Sometime after learning that we were American the exchange drifted to the differences the French feel for Americans as opposed to the British. There was some talk of history; Lafayette and the French contribution to the Rebellion during the Revolution, the constant warfare between the British and French and the hard feelings that still seem to exist between the two groups, the kinship Americans and French feel for each other due to our revolutions and our wars with the British. We talked some more about those strong French/American feelings and conversely, Nancy and I told him how Americans feel a great kinship toward the British because of a common language (sort of), the gift of a great legal system, our common ancestry and the culture we inherited and share.
But then the conversation got kind of weird. The Frenchman with the best English began expressing his resentment about the sheer numbers of English migrating to France and the problems he sees as a result. (Believe me, I’ve had this conversation before. Change a few names of nationalities and the nature of the problems, and I believe we’ve all had this conversation before.) This gentleman was from Mirepoix, but I believe the situation is similar in other parts of France. The gentleman was very pointed in exempting us Americans as part of the problem and perhaps revealed a little of his anger at the situation. I’m not sure what his problem is but it could be the cost of housing in this region has escalated, or that he feels surrounded by foreigners, or that he has heard some unkind things said. He did not bring up the fact that more French are now residing in England than the other way around. (Apparently, many young French head for London for good jobs they can’t find at home.)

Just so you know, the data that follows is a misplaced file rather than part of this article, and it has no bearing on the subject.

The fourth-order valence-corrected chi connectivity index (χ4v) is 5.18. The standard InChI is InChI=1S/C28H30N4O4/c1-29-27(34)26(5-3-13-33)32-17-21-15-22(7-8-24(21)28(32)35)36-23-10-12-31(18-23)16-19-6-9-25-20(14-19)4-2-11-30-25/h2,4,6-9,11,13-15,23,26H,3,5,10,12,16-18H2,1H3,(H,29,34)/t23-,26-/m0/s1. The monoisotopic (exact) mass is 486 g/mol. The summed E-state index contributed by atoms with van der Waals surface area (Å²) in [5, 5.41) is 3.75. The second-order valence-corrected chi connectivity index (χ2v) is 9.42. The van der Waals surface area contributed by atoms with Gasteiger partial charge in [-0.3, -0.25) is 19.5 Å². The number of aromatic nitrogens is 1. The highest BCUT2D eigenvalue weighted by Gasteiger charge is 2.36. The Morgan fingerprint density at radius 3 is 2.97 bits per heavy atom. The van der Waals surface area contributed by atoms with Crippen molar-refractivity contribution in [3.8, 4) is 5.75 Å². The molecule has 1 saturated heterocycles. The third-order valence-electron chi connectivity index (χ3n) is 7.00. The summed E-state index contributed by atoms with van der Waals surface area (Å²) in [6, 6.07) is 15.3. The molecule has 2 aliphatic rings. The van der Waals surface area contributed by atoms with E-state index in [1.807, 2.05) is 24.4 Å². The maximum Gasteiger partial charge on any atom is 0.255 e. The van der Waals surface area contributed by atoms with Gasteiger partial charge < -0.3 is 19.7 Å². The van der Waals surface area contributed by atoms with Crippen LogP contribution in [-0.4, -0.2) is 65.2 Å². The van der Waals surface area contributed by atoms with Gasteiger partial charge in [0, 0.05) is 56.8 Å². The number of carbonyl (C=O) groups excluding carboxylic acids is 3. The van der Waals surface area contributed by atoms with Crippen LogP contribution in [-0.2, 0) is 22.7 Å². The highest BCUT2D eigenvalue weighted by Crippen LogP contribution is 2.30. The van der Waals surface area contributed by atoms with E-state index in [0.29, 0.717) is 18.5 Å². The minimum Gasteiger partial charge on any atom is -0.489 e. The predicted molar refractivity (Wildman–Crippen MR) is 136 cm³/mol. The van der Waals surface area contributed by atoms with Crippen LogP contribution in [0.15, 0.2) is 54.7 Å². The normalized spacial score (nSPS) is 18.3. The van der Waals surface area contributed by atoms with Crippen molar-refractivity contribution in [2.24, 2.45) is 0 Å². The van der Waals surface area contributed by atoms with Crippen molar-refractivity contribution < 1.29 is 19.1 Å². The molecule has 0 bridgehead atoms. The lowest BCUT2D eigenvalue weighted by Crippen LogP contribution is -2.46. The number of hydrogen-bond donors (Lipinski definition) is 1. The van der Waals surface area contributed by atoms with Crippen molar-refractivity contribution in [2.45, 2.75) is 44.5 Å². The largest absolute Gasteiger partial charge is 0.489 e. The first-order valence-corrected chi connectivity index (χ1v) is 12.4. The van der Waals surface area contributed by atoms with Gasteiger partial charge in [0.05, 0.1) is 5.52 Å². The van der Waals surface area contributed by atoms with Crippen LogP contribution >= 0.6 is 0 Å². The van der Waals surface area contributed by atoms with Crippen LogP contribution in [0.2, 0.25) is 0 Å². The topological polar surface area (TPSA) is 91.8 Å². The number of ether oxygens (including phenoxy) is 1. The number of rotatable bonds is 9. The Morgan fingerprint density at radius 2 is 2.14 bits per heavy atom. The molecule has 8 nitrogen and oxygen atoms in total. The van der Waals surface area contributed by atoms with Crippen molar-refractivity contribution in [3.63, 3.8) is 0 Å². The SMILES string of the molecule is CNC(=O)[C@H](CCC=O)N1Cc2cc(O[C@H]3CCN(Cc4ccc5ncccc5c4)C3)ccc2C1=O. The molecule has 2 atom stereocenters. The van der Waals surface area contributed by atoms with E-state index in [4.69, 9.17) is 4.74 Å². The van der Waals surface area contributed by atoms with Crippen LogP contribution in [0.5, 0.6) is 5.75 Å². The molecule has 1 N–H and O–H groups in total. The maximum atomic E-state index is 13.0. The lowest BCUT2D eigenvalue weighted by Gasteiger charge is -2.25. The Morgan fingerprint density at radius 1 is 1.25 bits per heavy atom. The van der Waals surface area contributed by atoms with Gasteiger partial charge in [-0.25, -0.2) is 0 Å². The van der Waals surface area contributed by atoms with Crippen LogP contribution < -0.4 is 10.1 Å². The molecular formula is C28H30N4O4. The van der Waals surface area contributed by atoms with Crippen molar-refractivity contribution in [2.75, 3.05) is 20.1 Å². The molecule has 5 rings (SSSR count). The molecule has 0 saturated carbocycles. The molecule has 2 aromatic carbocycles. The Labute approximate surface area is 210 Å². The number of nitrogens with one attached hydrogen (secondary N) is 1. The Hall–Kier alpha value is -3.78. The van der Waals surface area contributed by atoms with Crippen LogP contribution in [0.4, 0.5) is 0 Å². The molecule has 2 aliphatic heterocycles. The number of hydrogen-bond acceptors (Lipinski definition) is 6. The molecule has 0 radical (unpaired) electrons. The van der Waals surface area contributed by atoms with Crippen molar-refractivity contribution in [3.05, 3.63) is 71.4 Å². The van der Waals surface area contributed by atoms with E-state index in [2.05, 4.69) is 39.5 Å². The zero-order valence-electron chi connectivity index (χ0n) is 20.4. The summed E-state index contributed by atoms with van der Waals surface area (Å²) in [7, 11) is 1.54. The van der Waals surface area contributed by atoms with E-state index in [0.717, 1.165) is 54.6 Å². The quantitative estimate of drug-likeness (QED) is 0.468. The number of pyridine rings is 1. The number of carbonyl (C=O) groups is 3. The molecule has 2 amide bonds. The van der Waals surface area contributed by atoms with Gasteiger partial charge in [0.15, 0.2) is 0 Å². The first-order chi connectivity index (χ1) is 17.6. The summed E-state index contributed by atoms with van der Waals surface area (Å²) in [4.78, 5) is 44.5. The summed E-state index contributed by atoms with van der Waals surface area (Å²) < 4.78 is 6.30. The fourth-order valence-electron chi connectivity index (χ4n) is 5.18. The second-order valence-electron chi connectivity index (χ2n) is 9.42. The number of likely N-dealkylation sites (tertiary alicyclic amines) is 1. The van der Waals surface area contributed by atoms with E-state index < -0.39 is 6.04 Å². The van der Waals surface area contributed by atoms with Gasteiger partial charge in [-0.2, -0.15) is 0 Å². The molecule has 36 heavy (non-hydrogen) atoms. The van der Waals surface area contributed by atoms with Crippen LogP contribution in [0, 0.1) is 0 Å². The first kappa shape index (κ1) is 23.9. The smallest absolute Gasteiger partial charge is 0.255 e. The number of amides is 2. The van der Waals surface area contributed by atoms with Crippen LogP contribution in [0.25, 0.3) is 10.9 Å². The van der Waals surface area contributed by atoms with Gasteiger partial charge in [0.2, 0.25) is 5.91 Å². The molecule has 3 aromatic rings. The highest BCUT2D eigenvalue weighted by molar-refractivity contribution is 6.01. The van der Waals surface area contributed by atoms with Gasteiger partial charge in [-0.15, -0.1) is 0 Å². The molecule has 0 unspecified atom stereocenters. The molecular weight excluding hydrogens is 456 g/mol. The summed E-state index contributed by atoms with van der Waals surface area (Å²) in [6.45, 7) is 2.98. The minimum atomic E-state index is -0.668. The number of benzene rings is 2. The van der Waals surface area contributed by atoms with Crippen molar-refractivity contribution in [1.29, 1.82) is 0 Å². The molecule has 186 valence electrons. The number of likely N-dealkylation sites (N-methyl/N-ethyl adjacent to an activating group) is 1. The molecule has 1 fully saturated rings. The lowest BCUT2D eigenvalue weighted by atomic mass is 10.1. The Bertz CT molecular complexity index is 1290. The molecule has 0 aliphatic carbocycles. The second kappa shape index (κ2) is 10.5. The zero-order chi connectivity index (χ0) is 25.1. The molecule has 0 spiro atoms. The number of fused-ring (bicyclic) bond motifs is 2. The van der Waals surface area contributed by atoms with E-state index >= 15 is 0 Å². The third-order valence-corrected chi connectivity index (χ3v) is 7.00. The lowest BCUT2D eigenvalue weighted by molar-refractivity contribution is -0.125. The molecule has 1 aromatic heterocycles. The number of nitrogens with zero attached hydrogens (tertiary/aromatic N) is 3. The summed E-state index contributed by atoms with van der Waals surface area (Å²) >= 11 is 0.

In any case, this is the first time we’ve been made to feel uncomfortable here, or anything less than a welcome addition to Belle France. I have sympathy for the French gentleman. Some, but not much. Nancy and I felt the invasion of newly minted millionaire Californians after living a long time in Montana. I suspect this is what the Frenchman is feeling, because the British migrating to France come with some disposable income from the high price of property in England and the strong Pound Sterling against the Euro. But to my way of thinking, the British I’ve met here are going to be some of France’s best citizens. They are educated, working hard, spending money, learning the language, paying their taxes and most aren’t robbing banks, and none that I know of are hopped up on crank, beating their wives or stressing the social service sector very much. Every country should wish for an in-migration like that.
Indeed, it was an interesting conversation. I hope that I’ve related it properly and with all due respect to everyone. It is an important topic for discussion and serious thought. We who are visitors or new-comers to France should be aware there is some animosity out there.